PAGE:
Conservative Christian Curriculum is Under Attack

As a Christian homeschool mama living in Opposite World, the current news headlines shouldn’t surprise me.

But yet, they do. I recently read an article that claimed:

“These Textbooks In Thousands Of K-12 Schools Echo Trump’s Talking Points. Their religion-centered, anti-Democrat, anti-science, anti-multicultural message mirrors the Christian nationalism seen at the U.S. Capitol riot.”

I’m not here today to debate the Capitol Riot, Portland Riots, Seattle Riots, or any other riots. Rioting is never the way. But I am concerned about the attempts to silence conservative voices that I am seeing.

The article claims:

“Christian textbooks used in thousands of schools around the country teach that President Barack Obama helped spur destructive Black Lives Matter protests, that the Democrats’ choice of 2016 nominee Hillary Clinton reflected their focus on identity politics, and that President Donald Trump is the “fighter” Republicans want, a HuffPost analysis has found.

The analysis, which focused on three popular textbooks from two major publishers of Christian educational materials – Abeka and BJU Press – looked at how the books teach the Trump era of politics. We found that all three are characterized by a skewed version of history and a sense that the country is experiencing an urgent moral decline that can only be fixed by conservative Christian policies. Language used in the books overlaps with the rhetoric of Christian nationalism, often with overtones of nativism, militarism and racism as well.”

Abeka and BJU Press are well known in the homeschool community. We personally do not use either of these publishers (except for Abeka Kindergarten at times), but I can’t help but think that censorship very well could be coming to homeschool curriculum in general.

The article goes on to claim that the curriculum in question states several things that I do not personally agree with, mainly God’s “covenant” with the United States and Christian Nationalism. I also do not identify as a fundamental Baptist, which is another reasons why I use other curriculums.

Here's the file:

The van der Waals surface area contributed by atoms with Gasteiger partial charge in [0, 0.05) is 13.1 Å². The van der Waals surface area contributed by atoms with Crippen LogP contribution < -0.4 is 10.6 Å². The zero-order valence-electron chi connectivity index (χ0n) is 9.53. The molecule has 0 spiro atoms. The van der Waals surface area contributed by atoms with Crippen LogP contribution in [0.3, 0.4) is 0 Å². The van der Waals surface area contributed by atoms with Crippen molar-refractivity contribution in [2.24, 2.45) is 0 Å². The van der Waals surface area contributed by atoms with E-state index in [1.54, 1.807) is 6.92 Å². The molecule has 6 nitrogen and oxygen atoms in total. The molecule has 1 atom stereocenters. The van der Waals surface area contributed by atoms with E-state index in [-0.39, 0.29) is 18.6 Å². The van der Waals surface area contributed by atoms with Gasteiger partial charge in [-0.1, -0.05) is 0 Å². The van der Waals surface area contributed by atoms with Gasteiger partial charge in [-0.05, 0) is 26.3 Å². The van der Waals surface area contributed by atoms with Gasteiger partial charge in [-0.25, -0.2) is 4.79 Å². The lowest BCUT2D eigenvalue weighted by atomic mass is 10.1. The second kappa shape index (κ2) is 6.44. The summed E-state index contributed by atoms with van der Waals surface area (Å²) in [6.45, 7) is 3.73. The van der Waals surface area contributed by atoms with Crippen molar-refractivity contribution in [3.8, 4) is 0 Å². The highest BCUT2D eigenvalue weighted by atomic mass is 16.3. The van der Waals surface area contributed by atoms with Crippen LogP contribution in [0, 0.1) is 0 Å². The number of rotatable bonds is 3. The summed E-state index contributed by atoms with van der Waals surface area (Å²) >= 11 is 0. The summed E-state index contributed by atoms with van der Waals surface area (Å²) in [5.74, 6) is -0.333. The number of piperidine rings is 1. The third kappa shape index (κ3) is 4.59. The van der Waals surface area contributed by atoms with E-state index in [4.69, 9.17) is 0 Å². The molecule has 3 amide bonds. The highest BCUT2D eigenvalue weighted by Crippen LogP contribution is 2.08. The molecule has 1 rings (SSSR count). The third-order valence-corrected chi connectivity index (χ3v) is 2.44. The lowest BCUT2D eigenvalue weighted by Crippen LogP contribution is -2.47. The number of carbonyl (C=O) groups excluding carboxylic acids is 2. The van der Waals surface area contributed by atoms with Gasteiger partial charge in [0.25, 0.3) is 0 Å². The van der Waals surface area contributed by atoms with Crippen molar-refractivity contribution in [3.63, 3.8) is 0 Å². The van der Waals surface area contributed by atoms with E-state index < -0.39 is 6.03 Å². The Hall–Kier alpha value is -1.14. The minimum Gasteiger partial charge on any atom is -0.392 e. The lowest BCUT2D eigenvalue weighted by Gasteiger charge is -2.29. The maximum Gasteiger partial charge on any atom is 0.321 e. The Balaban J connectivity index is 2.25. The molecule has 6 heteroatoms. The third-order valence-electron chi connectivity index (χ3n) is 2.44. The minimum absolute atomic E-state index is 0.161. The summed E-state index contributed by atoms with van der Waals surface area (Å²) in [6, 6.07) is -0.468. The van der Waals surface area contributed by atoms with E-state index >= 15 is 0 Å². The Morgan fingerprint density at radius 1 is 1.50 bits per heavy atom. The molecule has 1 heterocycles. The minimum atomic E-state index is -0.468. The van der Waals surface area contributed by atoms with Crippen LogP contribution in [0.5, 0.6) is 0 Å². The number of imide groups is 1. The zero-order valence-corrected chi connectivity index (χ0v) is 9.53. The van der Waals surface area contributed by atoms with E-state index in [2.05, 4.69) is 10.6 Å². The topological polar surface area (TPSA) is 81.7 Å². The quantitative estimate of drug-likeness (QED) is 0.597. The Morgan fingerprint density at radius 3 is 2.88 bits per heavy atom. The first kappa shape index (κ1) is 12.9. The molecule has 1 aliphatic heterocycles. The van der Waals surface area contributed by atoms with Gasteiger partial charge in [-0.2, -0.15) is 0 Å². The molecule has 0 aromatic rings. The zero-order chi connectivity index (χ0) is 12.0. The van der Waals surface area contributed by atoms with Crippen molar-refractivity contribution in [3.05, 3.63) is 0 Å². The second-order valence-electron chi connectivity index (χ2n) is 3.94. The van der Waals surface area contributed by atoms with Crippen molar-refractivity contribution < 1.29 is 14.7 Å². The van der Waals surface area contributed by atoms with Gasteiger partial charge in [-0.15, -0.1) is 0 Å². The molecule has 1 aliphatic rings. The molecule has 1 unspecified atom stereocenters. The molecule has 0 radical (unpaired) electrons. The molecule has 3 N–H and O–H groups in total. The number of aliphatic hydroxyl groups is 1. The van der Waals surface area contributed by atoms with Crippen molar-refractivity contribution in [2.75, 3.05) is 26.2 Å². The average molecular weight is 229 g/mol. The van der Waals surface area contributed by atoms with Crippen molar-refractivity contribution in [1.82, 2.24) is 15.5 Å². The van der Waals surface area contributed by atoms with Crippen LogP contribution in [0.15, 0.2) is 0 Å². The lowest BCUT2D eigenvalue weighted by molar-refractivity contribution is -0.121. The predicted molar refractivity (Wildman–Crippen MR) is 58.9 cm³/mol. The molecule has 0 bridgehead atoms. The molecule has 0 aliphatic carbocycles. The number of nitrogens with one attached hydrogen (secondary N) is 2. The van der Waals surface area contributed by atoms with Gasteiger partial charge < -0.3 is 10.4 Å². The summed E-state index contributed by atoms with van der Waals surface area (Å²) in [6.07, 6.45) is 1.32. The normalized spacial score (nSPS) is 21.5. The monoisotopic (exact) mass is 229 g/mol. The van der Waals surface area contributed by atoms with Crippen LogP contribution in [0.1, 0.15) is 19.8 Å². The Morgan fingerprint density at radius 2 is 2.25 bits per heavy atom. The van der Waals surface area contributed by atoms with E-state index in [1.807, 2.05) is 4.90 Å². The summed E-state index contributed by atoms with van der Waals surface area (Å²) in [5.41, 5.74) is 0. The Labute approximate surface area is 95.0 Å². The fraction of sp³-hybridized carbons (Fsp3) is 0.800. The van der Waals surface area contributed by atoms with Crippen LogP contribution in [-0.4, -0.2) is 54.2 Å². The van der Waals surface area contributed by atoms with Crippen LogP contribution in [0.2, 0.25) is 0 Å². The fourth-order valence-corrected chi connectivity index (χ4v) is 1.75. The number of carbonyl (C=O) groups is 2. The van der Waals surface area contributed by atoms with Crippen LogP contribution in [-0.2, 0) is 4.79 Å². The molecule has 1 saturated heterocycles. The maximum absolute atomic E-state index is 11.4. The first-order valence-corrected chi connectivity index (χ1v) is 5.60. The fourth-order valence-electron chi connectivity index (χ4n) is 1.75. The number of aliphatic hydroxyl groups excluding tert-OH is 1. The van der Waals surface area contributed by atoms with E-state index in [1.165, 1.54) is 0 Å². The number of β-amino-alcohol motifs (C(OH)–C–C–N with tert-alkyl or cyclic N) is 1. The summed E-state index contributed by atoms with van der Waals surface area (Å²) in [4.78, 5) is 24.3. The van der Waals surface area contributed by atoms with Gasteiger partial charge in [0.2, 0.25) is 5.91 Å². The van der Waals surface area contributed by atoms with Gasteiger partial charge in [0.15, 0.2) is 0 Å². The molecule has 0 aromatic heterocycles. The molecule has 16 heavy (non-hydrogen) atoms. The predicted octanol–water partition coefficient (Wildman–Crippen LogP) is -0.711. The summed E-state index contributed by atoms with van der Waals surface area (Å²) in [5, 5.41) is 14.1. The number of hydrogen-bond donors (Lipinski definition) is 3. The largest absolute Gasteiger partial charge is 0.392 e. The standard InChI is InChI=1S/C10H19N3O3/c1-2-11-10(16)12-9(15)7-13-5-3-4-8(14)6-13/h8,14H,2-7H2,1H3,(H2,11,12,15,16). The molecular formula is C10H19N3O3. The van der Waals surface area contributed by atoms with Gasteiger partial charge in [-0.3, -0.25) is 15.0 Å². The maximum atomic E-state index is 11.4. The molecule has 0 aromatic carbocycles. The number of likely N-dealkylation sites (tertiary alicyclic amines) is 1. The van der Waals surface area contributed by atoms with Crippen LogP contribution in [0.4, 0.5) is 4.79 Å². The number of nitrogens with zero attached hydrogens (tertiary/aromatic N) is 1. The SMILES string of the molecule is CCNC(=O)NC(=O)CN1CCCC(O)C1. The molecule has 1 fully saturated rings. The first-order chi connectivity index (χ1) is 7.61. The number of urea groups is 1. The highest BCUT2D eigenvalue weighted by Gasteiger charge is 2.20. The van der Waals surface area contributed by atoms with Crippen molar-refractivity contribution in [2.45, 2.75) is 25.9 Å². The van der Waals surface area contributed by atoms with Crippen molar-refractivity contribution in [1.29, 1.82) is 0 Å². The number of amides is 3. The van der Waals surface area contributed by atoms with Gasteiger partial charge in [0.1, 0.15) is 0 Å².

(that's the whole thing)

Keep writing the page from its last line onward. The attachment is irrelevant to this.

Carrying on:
But that really doesn’t matter.

What’s at stake here is our ability to freely choose the curriculum that best suits our family, which is a big deal.

I am a big encourager of believers who would like to homeschool their children. There is so much evil in public schools, and I heartily believe children are better off at home.

But what public schools teach is up to governing authorities, and to the parents who utilize them. If you are a parent who must send their children to public school, I would like to encourage you to speak up if you do not like what is being taught there. (To be perfectly honest, taxpayers should have a say, too.)

On the same token, the curriculum private schools and homeschools use should be up to those directly involved. It should be up to those who provide the funding. This only seems logical, right?

Instead, we are seeing those with no involvement in private schools or the homeschooling community suggesting curriculum censure if it does not line up with their agenda.

Ladies, we must pray. We likely are in for a bumpy ride if we use conservative curriculum.

The cancel culture we are encountering is discouraging. I never thought I’d see the day when ideas are attacked the way they are now in our country.

We must be wise, but gentle. Strong, yet peaceful.

The Lord is an ever present help in times of trouble. He will give us the wisdom we need. This truth comforts me when things seem impossible.

But the wisdom that is from above is first pure, then peaceable, gentle, willing to yield, full of mercy and good fruits, without partiality and without hypocrisy. Now the fruit of righteousness is sown in peace by those who make peace.

James 3:17‭-‬18 NKJV

The wisdom from above that we so desperately seek is pure, and results in the fruit of righteousness. It results in peace. We can be encouraged, despite the events surrounding us.

2 thoughts on “Conservative Christian Curriculum is Under Attack

  1. Magan says:

    Hi Nicole!
    I have a few quick questions- do you use Masterbooks for everything? And is it teacher intensive? I’m looking into their curriculum for next year. I have 8 kids, 5 school aged. We are considering a few options and you are the only person I k own who uses Masterbooks. Thanks in advance!

    Like

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